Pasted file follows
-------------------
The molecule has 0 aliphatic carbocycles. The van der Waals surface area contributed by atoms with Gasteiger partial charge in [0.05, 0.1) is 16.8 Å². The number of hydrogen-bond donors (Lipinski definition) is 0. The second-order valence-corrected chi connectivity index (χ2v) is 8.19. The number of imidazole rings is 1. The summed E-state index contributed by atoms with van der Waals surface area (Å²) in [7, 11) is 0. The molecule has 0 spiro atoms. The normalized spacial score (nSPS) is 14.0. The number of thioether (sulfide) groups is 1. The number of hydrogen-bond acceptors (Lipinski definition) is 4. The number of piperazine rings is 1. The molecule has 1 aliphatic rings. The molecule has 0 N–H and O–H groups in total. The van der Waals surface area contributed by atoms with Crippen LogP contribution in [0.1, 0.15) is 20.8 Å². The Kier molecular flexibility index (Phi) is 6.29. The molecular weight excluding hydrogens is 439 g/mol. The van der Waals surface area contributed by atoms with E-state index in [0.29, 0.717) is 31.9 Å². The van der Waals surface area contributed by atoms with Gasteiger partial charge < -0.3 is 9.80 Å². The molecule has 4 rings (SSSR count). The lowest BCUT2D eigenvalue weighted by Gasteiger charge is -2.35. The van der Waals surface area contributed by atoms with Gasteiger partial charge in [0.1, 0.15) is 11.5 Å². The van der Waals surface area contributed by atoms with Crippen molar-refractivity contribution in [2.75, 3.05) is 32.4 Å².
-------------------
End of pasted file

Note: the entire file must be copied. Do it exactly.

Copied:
The molecule has 0 aliphatic carbocycles. The van der Waals surface area contributed by atoms with Gasteiger partial charge in [0.05, 0.1) is 16.8 Å². The number of hydrogen-bond donors (Lipinski definition) is 0. The second-order valence-corrected chi connectivity index (χ2v) is 8.19. The number of imidazole rings is 1. The summed E-state index contributed by atoms with van der Waals surface area (Å²) in [7, 11) is 0. The molecule has 0 spiro atoms. The normalized spacial score (nSPS) is 14.0. The number of thioether (sulfide) groups is 1. The number of hydrogen-bond acceptors (Lipinski definition) is 4. The number of piperazine rings is 1. The molecule has 1 aliphatic rings. The molecule has 0 N–H and O–H groups in total. The van der Waals surface area contributed by atoms with Crippen LogP contribution in [0.1, 0.15) is 20.8 Å². The Kier molecular flexibility index (Phi) is 6.29. The molecular weight excluding hydrogens is 439 g/mol. The van der Waals surface area contributed by atoms with E-state index in [0.29, 0.717) is 31.9 Å². The van der Waals surface area contributed by atoms with Gasteiger partial charge < -0.3 is 9.80 Å². The molecule has 4 rings (SSSR count). The lowest BCUT2D eigenvalue weighted by Gasteiger charge is -2.35. The van der Waals surface area contributed by atoms with Gasteiger partial charge in [0.1, 0.15) is 11.5 Å². The van der Waals surface area contributed by atoms with Crippen molar-refractivity contribution in [2.75, 3.05) is 32.4 Å².